The ability to access clean, safe water is not just a concern for developing countries; it is also of concern to consumers right here in the United States.  The Xylem 2012 Value of Water Index reveals that there is growing concern about our nation’s water infrastructure; so much concern that more than half of those surveyed stated that they would be willing to pay for infrastructure improvements.


In Xylem’s 2012 survey, 61 percent of respondents said they would pay an average of $7.70 more per month to upgrade the nation’s water infrastructure.  In 2010, the average monthly increase survey respondents were willing to accept was only $6.20.


Other highlights from the report include:


  • 59 percent of those surveyed would pay more for water now to avoid an excessive price increase in the future
  • 70 percent are willing to pay more to ensure that every American has access to clean water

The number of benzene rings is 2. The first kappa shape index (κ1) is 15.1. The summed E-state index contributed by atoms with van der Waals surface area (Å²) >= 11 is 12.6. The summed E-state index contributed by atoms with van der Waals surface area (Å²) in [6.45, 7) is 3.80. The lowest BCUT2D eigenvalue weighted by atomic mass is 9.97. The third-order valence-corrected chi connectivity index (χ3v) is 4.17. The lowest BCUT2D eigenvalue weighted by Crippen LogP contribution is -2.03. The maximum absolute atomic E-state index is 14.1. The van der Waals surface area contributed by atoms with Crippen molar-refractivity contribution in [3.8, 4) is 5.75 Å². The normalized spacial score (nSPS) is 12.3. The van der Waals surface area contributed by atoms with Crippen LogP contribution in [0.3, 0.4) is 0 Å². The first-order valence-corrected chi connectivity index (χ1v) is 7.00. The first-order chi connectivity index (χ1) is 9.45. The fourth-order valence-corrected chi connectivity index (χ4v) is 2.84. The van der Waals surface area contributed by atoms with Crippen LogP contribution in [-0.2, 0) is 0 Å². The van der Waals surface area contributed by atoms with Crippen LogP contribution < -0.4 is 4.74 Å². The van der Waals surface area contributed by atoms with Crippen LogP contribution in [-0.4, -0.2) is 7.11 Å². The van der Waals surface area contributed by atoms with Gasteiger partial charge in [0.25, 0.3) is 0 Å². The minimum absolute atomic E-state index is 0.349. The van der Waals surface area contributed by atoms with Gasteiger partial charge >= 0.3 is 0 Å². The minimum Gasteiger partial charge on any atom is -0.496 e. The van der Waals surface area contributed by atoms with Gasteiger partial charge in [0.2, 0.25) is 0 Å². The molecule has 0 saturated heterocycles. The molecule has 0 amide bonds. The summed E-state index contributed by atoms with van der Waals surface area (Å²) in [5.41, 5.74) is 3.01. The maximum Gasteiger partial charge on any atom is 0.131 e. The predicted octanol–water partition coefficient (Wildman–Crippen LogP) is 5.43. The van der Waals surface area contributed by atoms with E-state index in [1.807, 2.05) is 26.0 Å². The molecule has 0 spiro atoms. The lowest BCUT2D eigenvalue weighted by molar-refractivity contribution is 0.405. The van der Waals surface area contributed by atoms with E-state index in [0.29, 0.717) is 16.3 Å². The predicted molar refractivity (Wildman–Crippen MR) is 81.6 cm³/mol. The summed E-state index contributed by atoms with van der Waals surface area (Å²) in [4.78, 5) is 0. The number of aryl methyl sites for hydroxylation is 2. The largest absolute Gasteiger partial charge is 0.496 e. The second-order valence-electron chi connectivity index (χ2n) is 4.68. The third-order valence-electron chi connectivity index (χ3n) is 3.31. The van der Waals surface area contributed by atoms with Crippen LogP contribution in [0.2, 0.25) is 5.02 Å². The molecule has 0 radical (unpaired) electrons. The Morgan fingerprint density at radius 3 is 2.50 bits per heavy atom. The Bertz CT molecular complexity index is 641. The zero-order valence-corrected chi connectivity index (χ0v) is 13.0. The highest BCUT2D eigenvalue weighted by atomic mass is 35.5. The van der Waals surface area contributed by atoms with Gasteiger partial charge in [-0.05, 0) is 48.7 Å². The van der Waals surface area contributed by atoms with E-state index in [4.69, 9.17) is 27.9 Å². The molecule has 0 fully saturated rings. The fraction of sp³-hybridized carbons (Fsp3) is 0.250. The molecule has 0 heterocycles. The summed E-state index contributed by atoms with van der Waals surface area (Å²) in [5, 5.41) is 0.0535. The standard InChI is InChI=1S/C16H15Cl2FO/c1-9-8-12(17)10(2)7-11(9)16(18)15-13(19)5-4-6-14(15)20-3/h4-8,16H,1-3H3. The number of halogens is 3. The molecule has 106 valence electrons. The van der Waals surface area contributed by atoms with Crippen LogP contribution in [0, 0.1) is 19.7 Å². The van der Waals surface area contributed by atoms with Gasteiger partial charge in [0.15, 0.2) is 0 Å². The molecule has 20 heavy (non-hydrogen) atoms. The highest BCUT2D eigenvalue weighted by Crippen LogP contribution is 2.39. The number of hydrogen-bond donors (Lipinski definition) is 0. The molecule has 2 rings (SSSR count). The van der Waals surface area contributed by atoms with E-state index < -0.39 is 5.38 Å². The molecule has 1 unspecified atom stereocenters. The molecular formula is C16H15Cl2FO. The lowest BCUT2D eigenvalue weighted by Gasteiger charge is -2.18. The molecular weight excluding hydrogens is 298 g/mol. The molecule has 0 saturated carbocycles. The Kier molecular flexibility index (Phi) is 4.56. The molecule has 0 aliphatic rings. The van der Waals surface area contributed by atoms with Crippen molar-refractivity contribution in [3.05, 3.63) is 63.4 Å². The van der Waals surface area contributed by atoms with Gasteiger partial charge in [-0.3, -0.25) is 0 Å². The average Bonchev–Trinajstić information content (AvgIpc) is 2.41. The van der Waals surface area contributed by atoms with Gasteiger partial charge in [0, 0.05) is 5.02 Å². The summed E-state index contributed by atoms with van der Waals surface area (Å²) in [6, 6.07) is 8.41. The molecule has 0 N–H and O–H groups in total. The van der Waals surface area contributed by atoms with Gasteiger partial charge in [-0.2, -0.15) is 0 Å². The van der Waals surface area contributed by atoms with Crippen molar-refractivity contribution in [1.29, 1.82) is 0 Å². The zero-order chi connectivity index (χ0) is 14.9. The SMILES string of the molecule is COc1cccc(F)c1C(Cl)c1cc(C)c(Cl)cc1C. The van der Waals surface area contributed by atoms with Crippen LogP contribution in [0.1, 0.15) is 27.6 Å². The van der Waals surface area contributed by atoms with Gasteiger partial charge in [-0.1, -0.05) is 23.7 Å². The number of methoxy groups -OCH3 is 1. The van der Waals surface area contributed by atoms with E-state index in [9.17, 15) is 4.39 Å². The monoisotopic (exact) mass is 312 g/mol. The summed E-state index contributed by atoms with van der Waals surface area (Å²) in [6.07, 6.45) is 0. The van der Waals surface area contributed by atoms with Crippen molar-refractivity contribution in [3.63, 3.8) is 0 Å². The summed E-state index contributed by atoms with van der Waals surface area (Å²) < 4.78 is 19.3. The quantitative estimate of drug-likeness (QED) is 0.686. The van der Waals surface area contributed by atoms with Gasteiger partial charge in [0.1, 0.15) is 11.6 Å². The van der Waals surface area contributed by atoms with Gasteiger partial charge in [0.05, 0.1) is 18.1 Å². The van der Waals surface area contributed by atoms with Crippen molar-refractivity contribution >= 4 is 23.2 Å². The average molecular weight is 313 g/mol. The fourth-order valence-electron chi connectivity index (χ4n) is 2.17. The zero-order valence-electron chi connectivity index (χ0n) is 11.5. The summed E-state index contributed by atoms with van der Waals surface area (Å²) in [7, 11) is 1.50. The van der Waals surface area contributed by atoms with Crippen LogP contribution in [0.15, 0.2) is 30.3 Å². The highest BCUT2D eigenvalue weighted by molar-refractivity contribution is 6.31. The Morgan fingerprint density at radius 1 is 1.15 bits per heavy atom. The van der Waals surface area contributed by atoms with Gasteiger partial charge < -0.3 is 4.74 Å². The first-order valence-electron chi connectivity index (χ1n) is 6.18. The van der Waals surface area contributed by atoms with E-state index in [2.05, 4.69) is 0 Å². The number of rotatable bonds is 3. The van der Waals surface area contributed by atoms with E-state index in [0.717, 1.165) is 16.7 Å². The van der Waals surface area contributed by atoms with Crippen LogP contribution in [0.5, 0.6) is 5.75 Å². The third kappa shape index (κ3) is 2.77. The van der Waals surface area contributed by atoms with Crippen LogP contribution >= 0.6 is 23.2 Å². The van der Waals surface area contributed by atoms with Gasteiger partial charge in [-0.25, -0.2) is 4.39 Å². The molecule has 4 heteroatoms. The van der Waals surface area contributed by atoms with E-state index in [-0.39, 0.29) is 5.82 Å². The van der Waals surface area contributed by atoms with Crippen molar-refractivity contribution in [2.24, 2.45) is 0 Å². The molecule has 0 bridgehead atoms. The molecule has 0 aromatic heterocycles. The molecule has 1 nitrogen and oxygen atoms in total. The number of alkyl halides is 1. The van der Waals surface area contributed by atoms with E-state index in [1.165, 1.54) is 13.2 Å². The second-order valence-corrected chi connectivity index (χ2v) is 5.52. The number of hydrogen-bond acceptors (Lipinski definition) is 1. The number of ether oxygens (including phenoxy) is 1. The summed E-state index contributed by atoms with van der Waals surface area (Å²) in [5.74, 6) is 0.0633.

• 75 percent are willing to pay more for water infrastructure that conserves energy

Americans aren’t just willing to pay more for infrastructure upgrades than they were in the 2010 survey, their concerns are also growing.  In 2010, 22 percent of respondents stated that they were “very concerned” about the state of the nation’s water infrastructure.  In 2012, this figure jumped to 31 percent.


When asked about reforming our water infrastructure, 80 percent of participants in 2010 said that reform was needed.  In 2012, this figure rose to 88 percent.


Learn more about this year’s survey by viewing Xylem’s online interactive report: 2012 Value of Water Index.

Consumer concern for water infrastructure grows
The Xylem 2012 Value of Water Index reveals growing consumer concern about our nation’s water infrastructure and that the majority of Americans are willing to